Alpine’s team principal says that their failed initial F1 crash test shows desire to improve

Photo Credit: BWT Alpine F1 Team
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Bruno Famin, boss of Alpine Formula 1, has stated that the team’s ambitions have been proven by the failed crash tests this winter, so there’s no need to be upset about failing on the first try. 

Technical director Matt Harman said that the only carry-over component from last season was the steering wheel, as the Enstone-based team unveiled an almost entirely new competitor for 2024 at its training on Wednesday.

The team is keeping their fingers crossed that the new car, which was built only hours before its debut, will be able to achieve the ambitious goals it set for it and move up the grid during the season.

Harman had suggested that the team was pushing things to their limits, and he went so far as to say that some parts of the design had been excessive.

“We have pushed some elements to the limit and, in some cases, beyond that,” he said.

Perhaps this remark was in an allusion to wintertime whispers that Alpine failed some of the FIA’s required crash tests on their first attempt.

While Famin, the team principal of Alpine, said that the team had to redo several tests, which it eventually passed, he expressed gratitude rather than disappointment at the decision.

“We had to redo some tests, some homologations tests,” he said. “But I think it’s just the normal process.”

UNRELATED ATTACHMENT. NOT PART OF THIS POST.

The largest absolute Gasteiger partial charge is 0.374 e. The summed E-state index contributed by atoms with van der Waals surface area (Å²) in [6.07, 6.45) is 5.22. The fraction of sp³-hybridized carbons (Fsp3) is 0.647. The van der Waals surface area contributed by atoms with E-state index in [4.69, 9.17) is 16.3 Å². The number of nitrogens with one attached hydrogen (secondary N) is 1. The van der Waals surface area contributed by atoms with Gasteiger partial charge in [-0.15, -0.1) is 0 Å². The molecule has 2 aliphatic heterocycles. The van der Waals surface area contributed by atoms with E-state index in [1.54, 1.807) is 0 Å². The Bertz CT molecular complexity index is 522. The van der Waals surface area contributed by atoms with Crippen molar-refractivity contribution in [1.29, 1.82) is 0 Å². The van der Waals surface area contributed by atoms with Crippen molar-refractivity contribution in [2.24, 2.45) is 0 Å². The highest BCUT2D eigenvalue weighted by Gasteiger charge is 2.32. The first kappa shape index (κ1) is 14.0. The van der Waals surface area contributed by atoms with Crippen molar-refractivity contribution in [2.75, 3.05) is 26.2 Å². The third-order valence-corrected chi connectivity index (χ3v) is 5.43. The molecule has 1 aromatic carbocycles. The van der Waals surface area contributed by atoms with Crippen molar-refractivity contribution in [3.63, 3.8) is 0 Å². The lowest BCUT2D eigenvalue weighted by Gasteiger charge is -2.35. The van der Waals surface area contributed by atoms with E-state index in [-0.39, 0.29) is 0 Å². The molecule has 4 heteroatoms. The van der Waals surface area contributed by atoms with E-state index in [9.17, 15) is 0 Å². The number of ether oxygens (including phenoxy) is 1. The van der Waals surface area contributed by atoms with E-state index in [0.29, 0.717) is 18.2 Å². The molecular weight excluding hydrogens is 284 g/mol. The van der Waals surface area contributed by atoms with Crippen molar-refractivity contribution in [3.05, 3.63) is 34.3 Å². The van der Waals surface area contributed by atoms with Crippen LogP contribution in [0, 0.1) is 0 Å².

“If you pass all the tests the first time, it means that you have not been ambitious enough. So, let’s see what will be the final result, but the fact of having to redo some tests is not at all a criticism.”

Alpine may have to quickly extract performance from its brand-new car if it wants to avoid losing too much ground to the top 5 teams. It’s in contrast to the benchmark Red Bull squad that has chosen to evolve its design for the current season after they won 21 of 22 races last season.

Also, there is no room for a revision next year if the new design doesn’t work as expected, because 2026 sees a significant change in the regulations. However, Alpine don’t see the new philosophy as a big risk that could backfire.

“No gamble,” he said. “We worked hard to develop a quite totally new car. Everything that was possible to change as per the regulation, we changed it.

“This is due to two reasons: the first one is because we learned from the past, of course, we learned about aero, we learned about tyres, we learned about tyre performance and tyre degradation, of course.

“And the second reason is that I think, we are not the only ones, but we have the totally new 2026 regulations coming by the middle of 2024.

“I think we will need a lot of resources to start working on the ’26 project quite early in the season, and the 2025 car might be only a mild evolution of the ’24 one.

“It was important to make a big step into 2024. We will see how fast is that.

“There are a lot of new things, and we don’t know absolutely where we are going to be on the grid. What will be important is our ability to develop the car during the season.”